Wednesday, 27 August 2014

cultural capital

Known as the cultural capital of Morocco, there are many architectural delights to discover across the two old medinas.

One of a few in the city, this medersa is still in use today by students of Islamic philosophy. Quranic inscriptions are carved into almost everything in sight. Apparently the detailing has survived all these years thanks to the egg white formula applied over the plaster. How's that for low maintenance design.

Found within the Jewish Quarter of the city, which is now largely out of use and in a state of disrepair, this synagogue is open for visiting.

Shrine of Moulay Idriss Junior
If I hadn't mentioned already, Moroccan religious sites don't tend to be open to non-Muslims. This isn't a typical custom of a lot of Islamic sites, however it does seem to be in Morocco. 

So, here are the behind-the-scenes images of Moulay Idriss II's shrine, currently under renovation, just for you.

discovering fez

When travelling, it is always important to let your feet do the walking...

Muslim Cemetery 
Neglected and crowded, but as a result, beautiful.

Nejjarine Museum of Wooden Arts & Crafts
A luxurious example of great carpentry itself, this museum tells history through craft. Walk around and admire the cedar woodwork and the enormous weighing scales on the ground floor, reminiscent of the trading hall that once was. The rooftop is an ideal place to listen to the calls to prayer, staggered and harmonious. If you place your head into the narrow openings that frame surrounding city views, it is all the more echoey.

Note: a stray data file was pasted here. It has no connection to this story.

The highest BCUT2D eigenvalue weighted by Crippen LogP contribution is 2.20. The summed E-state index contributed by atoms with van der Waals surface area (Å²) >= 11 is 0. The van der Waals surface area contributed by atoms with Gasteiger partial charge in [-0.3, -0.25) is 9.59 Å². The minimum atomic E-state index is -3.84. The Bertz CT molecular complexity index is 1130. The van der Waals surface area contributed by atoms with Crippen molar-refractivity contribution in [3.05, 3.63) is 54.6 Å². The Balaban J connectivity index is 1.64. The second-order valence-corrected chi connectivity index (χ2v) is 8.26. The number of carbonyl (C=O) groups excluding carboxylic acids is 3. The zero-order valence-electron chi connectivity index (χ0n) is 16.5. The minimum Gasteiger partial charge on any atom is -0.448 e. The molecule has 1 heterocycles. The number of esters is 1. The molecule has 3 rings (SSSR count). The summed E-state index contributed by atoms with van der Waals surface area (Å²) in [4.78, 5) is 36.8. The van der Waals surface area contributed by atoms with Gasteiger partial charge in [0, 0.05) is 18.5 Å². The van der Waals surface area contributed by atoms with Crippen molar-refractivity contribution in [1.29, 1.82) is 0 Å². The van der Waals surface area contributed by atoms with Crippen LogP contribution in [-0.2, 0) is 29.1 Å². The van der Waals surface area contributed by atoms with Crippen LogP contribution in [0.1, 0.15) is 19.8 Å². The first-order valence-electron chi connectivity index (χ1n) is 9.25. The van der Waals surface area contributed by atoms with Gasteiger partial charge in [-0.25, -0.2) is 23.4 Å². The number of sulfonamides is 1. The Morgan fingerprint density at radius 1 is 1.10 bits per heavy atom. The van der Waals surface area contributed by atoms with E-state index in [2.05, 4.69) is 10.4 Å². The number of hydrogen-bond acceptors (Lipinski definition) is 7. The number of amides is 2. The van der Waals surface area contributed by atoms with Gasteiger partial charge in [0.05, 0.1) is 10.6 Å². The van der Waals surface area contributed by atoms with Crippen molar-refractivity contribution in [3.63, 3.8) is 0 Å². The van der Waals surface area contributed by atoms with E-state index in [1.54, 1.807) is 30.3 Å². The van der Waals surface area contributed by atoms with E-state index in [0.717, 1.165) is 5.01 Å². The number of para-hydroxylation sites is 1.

Pottery Shop

Tuesday, 26 August 2014

dar el yasmine

The deserted walk to the hostel at dawn didn't confirm the idea that I wanted, that somehow Fez would be different, would be kinder than Marrakech. But first impressions, as we all know, can be wrong. Especially through sleep-depraved eyes.

Saturday, 23 August 2014

ma'asalama kesh

travel sick?

Image courtesy of Lindsay Oldham

There is a point in the story where you just get fed up. The first enthusiastic dive into the pool of a new culture is eventually met with a certain emptiness. Is this what travel sickness is?